In 2000, that translated into the effervescent media Heathers cooing and grunting at utterly meaningless things -- Gore's chick advisor told him to wear earth tones; Gore sighed at the debate; Gore moved awkwardly at another debate; Gore thinks he's soooo fucking smart -- smarter than you, Joe Lunchpail, who let yourself be bamboozled by "family values" nonsense not once, but twice, to vote directly against your own self-interest.

I ask again -- how is this all Nader's fault? The only reason someone like George W. Bush gets anywhere near the White House in the first place is because of the systematic dumbassification of Americans. A country with a lick of common sense would know better than to give him any more responsibility than a junior-varsity towel-boy.

We can go round and round on the 583-votes-in-Florida issue all damned day; bottom line is that thousands of Floridians who had voted for Clinton went for Bush, and thousands more were "accidentally" disenfranchised by Jeb!s political ChoicePoint allies. And when the Republican rent-a-mobs harassed the recounts (which probably would have ended in Gore's favor, had they been allowed to complete), and when Jim Baker slithered over there to "help", did Gore's team step up and counter any of these overly provocative actions? Fuck no. They took the high road straight home.

And fuck Florida anyway. Gore didn't need Florida. All he had to do was carry his own goddamned home state. Jesus H. Christ, he couldn't even pull that off. Once again, why is this Nader's fault? Why is this my fucking problem? Why are a candidate's manifest shortcomings projected onto a "spoiler" who refused to recognize his diminished place in a supposedly free political system, and thence to that spoiler candidate's principled, if disaffected constituency?

It is always a political candidate's job to convince the voter why he or she is a good choice. I listened to Gore's sales pitch. I came very close to voting for him. And he has absolutely acquitted himself extremely well since then. But I was also pissed at the needlessly squandered brilliance of Clinton, countless possibilities splashed across that intern's tonsils. And Gore seemed woefully unprepared for dealing with the slime machine he was up against. These people are sore winners; they couldn't even resist making up the "Clenis' team stole all the w's" story. What kind of losers do you think they'd have been, especially with an intact Republican congress?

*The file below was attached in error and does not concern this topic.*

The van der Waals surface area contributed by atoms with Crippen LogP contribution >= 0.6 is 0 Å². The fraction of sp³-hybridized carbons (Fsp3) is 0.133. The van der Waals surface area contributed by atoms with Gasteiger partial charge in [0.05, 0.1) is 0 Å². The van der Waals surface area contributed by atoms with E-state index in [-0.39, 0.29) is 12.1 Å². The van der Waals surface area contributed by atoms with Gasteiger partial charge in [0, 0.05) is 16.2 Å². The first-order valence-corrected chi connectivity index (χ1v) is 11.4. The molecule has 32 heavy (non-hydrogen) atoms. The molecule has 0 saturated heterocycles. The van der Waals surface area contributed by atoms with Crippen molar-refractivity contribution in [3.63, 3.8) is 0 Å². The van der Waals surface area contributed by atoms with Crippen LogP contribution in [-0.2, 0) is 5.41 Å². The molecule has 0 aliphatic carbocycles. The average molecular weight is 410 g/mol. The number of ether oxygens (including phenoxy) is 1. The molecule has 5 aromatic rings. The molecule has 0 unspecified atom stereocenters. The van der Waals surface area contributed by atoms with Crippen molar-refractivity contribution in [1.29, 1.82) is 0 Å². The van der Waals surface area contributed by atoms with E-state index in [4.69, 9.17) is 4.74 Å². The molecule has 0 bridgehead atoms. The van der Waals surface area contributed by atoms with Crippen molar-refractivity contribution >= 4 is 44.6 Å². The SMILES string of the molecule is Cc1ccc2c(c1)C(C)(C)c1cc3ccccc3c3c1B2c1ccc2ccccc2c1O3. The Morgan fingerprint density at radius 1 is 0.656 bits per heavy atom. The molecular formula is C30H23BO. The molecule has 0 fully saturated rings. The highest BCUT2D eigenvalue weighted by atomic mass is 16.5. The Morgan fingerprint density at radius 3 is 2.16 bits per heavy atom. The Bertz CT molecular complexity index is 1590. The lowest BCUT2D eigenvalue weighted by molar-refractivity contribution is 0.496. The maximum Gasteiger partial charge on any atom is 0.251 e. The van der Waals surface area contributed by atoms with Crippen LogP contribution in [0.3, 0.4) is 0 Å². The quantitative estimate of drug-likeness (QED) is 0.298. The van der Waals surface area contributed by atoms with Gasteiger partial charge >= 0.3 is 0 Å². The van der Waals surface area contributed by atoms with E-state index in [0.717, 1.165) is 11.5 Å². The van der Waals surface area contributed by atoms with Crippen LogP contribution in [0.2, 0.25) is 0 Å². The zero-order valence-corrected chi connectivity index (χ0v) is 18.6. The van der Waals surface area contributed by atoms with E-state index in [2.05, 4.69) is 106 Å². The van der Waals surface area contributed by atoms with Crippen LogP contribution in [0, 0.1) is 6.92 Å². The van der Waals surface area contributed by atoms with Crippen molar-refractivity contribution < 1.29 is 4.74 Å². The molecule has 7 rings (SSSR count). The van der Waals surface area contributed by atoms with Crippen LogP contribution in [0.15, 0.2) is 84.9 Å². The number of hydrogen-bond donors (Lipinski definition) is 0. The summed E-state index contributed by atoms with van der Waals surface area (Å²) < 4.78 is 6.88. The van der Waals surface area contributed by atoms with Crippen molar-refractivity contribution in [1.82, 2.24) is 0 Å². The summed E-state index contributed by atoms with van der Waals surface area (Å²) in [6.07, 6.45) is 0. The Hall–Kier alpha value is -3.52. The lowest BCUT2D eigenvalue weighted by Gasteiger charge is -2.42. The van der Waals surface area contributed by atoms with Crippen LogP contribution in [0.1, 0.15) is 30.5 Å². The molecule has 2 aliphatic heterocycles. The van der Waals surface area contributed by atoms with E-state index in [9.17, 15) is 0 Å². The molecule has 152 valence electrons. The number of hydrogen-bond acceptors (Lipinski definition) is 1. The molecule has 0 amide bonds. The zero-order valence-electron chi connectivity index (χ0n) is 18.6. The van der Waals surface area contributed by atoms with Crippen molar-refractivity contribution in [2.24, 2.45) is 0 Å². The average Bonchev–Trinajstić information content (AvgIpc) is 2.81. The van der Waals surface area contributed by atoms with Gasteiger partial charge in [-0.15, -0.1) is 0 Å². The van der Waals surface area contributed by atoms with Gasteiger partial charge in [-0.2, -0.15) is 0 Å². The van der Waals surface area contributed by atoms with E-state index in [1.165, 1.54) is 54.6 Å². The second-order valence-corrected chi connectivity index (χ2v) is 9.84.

Having said all that, I will also say this about Nader, that both as a person and as a politician, he is too dogmatically rigid to ever be truly effective in an arena that requires daily compromise. He would be a terrible president, and his appearance in 2004 was little more than a cruel joke. His time in the political spotlight is done, and his recent Daily Show appearance did nothing to sway me on that opinion. At this point, he seems to take pride in being a jerk; he has to know that he could be far more effective and meaningful finding subsets of Democratic groups he could help empower and enfranchise in the debate, instead of increasingly coming off like a lone crank.

But 2000 was a different time; we had eight years of relative peace and prosperity; economic indicators were high; foreign policy looked strong and just; and the opportunity to refocus one small part of the debate on something other than a smooth corporate agenda seemed apt. We forget that in our presumptions about Nader and the people who voted for him; it barely merits saying that had we known then what we know now, that not only was Bush a retard, but an irretrievably dangerous one, we would have played it safe, stuck our idealism back up our asses and voted for Gore.

My question to the people who can't seem to give up the Nader hate is this -- have they ever gotten (or even tried to get) any similar concession out of the people who voted for Bush/Cheney, not once, but twice and were proud of that shit? No? Well then, climb out of our asses already, because you have about 10-12 times as many people who "owed" their sacred vote to Gore and gave it to Bush. And until you resolve that little conundrum, this other shit's a waste of time.

Can't wait till next year, when the Democrats carefully try to calibrate their outflanking measures, as always dependent on what the opposition's tack is, and we have to listen once again to the godawful notion that their pathetic overtures to people that would just as soon gut them as vote for them is something for us to fucking rally behind.


Anonymous said...

Damn, dude, tell your wife I'm mancrushing on you now!

No, but seriously - you may have noticed me in a few comment sections trying to talk sense about this shit in recent months, and it really drives me to despair to see fellow liberals so blinkered and unreachable on this topic.

The point I keep hammering on, in addition to all the good ones you raised, is this: how the fuck does anyone know that the people who voted for Nader would have voted for Gore otherwise if Nader hadn't been on the ballot?